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neither of a setting sun nor a round of beef-two of the very best things in their own way, in heaven or on earth.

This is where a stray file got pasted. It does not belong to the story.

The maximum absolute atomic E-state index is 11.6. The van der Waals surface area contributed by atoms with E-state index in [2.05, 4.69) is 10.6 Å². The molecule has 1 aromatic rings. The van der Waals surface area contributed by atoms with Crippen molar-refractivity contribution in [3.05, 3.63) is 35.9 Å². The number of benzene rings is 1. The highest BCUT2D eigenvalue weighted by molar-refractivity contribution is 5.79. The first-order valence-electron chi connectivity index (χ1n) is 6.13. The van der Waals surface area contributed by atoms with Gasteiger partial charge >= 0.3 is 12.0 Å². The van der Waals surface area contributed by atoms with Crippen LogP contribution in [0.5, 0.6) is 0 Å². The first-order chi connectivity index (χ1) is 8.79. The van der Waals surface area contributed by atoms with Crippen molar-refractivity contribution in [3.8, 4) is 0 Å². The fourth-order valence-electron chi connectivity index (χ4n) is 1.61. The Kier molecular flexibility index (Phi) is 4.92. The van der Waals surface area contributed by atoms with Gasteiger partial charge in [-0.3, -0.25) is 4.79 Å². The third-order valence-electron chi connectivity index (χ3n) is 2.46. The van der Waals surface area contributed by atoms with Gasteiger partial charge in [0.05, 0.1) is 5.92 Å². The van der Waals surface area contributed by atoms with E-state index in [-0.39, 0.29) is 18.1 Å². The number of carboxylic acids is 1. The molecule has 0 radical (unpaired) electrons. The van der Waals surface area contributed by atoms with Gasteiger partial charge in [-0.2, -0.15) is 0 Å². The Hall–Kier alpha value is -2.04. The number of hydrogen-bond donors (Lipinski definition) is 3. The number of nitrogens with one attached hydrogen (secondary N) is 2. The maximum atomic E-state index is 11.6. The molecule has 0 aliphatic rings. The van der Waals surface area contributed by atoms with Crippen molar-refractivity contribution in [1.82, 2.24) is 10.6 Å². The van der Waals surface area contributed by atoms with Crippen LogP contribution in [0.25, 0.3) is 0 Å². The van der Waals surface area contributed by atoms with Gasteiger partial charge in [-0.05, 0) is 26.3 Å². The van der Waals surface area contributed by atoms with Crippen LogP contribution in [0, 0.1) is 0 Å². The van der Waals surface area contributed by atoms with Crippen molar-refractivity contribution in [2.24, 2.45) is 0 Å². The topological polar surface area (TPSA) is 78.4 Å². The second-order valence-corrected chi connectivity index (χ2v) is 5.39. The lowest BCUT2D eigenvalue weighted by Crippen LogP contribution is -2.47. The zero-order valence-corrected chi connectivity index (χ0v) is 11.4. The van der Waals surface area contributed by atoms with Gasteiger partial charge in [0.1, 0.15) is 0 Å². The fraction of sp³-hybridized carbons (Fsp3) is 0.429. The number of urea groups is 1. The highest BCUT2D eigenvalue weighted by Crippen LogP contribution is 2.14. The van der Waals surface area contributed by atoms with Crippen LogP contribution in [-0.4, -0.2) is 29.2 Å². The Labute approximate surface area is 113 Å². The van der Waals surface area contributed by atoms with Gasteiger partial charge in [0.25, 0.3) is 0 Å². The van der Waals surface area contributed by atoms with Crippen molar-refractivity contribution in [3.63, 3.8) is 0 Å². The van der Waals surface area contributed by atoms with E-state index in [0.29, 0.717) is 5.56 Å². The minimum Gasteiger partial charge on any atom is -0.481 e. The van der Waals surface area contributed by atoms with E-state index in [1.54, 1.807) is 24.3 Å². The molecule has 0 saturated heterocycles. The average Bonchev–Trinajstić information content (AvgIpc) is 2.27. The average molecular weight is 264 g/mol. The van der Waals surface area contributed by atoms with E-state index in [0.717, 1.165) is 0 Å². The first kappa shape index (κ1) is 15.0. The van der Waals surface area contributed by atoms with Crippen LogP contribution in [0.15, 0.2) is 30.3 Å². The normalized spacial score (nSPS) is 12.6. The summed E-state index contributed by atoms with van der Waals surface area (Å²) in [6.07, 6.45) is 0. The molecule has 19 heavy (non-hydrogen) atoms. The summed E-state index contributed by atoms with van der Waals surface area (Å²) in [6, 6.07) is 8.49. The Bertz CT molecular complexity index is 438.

But about the “very middle and waist” of April, we order a search through our wardrobe for trousers, striped and spotted waistcoats, jackets, foraging-caps, and thick-soled shoes, called by our housekeeper, Clampers. Then we venture to open our eyes and look a little abroad over the suburban gardens and nurseries. We had doggedly determined, indeed, not to take any notice of Spring symptoms before that time, for fear of pining away for the green fields. Accordingly, we wore our great-coat as faithfully as if it were part of ourselves, even during the soft days that now and then came balmy over the city gardens during the somewhat surly month of March. We rather kept our eyes on the ground in passing by rows of poplars, which we knew from the sweet scent were more than budding in the sunshine. When a bee hummed past us about the suburbs, we pretended not to hear her; and as to the sparrows, why, they twitter all the year through, almost as heartily as if they were inditing valentines, and their chatter never disturbs us. In short, we wish to enjoy the first gentle embrace of Spring in some solitary spot, where nothing will impede the mutal flow of our spirits, but where," the world forgetting, by the world forgot," we may wander away together into the ideal lands of the Imagination, nor care if we ever more return to this weary and distracted life.